Re: Ghost Data

From: Karl Arao <karlarao_at_gmail.com>
Date: Sat, 4 Jul 2009 22:13:06 +0800
Message-ID: <12ee65600907040713r66d54dc0y48acf594771ac448_at_mail.gmail.com>



You may want to check the TDE FAQ, which I think answers your question.

http://www.oracle.com/technology/deploy/security/database-security-10g/transparent-data-encryption/tde_faq.html#A11072

Looking at the database file after encrypting existing data in a column, I can sometimes still see some of the clear text values. Why?

This is no different from finding the data still on the disk even after a table is dropped, or a file is deleted. During the lifetime of a table, data may become fragmented, re-arranged, sorted, copied and moved within the table space; this leaves 'ghost copies' of your data within the database file. When encrypting an existing column, only the most recent 'valid' copy is encrypted, leaving behind older clear-text versions in ghost copies. If the data file holding the table space is directly accessed bypassing the access controls of the database (for example with an hex - editor), old clear text values might be visible for some time, until those blocks are overwritten by the database. To minimize this risk, please follow these recommendations:

  1. Create a new table space in a new data file (CREATE TABLESPACE ... )
  2. Encrypt the clear text values in the original table space and data file (ALTER TABLE ... ENCRYPT)
  3. Repeat 2.) for all tables that contain encrypted columns
  4. Move all tables from the original table space into the new data file (ALTER TABLE ....MOVE... )
  5. Drop the original table space (DROP TABLESPACE). Do not use the 'and datafiles' parameter; Oracle recommends to use stronger methods for OS - level operations; see 6.)
  6. Use tools like 'shred', 'eraser', 'SDelete' or other commands for your platform to delete the old data file on the OS level.

The 6th step is recommended to lower the probability of being able to find ghost copies of the database file, generated by either the operating system, or storage firmware.

On Thu, Jul 2, 2009 at 4:52 AM, Tanel Poder <tanel_at_poderc.com> wrote:

> When Oracle "new"-s a datablock in buffer cache it just updates the block
> header in the buffer and loads the inserted data in there, it does not fill
> the rest of the buffer with zeroes like OS'es do when faulting in new pages
> of memory into process address space. Thus if you get "lucky" you will see
> some ghost data in a hexdump of the block (but not in any query as the data
> logically does not exist anymore).
>
> From security perspective it may cause some issues if this issue is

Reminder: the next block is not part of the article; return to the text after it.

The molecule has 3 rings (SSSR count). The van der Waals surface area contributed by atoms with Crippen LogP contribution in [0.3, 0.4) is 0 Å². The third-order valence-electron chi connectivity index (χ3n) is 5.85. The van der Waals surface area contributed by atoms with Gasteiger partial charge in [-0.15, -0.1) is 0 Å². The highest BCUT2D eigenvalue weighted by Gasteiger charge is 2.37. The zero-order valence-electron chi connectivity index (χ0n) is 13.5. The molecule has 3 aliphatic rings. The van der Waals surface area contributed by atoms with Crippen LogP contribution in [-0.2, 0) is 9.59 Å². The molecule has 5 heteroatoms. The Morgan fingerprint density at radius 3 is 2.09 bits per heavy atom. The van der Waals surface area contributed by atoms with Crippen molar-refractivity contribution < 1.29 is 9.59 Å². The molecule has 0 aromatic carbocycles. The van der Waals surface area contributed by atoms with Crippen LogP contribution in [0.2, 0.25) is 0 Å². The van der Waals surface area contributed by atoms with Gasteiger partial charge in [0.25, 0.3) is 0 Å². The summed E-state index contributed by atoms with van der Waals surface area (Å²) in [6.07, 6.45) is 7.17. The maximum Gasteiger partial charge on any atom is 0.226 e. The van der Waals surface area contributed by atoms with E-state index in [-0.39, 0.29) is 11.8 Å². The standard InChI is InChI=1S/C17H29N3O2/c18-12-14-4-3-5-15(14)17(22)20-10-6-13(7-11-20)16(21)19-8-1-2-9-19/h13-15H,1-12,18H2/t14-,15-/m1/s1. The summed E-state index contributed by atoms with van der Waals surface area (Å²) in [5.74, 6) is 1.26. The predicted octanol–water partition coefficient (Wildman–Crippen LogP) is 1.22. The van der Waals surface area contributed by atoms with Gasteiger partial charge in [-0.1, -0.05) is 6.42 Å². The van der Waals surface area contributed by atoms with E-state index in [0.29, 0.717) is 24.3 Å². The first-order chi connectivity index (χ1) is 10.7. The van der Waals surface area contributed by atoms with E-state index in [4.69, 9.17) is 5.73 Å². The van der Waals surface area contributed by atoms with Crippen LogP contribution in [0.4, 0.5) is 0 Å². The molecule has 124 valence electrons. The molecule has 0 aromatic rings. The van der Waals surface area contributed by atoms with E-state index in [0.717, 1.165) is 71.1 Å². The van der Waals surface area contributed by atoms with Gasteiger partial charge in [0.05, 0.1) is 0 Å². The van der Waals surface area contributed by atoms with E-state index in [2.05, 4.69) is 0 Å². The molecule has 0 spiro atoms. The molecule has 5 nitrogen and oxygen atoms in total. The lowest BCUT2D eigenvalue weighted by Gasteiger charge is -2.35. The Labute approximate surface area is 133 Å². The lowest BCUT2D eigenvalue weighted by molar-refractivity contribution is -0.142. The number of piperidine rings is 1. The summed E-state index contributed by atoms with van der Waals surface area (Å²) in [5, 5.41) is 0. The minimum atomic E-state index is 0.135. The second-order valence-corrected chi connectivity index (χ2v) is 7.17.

> ignored.
> I'm not sure if the transparent tablespace encryption (which decrypts the
> data when reading a block in from disk) does anything to prevent a block
> with "ghost data" ending up used by some other segment.
>
> But in any case - if you can dump a cached buffer of a "ghost" block then
> you could dump the data from an encrypted tablespace's buffer as well, so
> there's no difference here. But if a buffer with some "ghost data" ends up
> being written into a non-encrypted "non-sensitive" tablespace, then this
> could be a problem.
>
> --
> Tanel Poder
> http://blog.tanelpoder.com
>
>
>
> On Wed, Jul 1, 2009 at 8:16 PM, Allen, Brandon <Brandon.Allen_at_oneneck.com>wrote:
>
>> Hi Martin,
>>
>>
>>
>> No, I donít know which tables they were from since Iím not that familiar
>> with the application data. I could probably track it down if I needed too,
>> although it might be impossible to tell for sure since some of the data,
>> e.g. order numbers, probably exists in multiple tables. I donít see the
>> point in checking the rowid and source datafile though Ė I know that the
>> data is from somewhere else and is now showing up in my brand new datafile
>> that I just created.
>>
>>
>>
>> Iím not very familiar with block dumps and not sure if Oracle will dump
>> blocks that it considers to be empty/unused since they arenít part of any
>> segment yet Ė do you know if it will and if so, how do I do it? Iím still
>> not sure what this would tell me either. There is no doubt that Oracle is
>> putting data into this datafile where it doesnít belong so I donít need to
>> verify that anymore Ė all I want to know is if this is normal behavior and
>> *why* it does this. Itís not really causing me any problems since I
>> donít have any encryption requirements and my server is secured so nobody
>> can go grepping through my datafiles anyway Ė Iím just curious.
>>
>>
>>
>> Thanks,
>>
>> Brandon
>>
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>
>
>
> --
> Tanel Poder
> http://blog.tanelpoder.com
>
>

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Received on Sat Jul 04 2009 - 09:13:06 CDT

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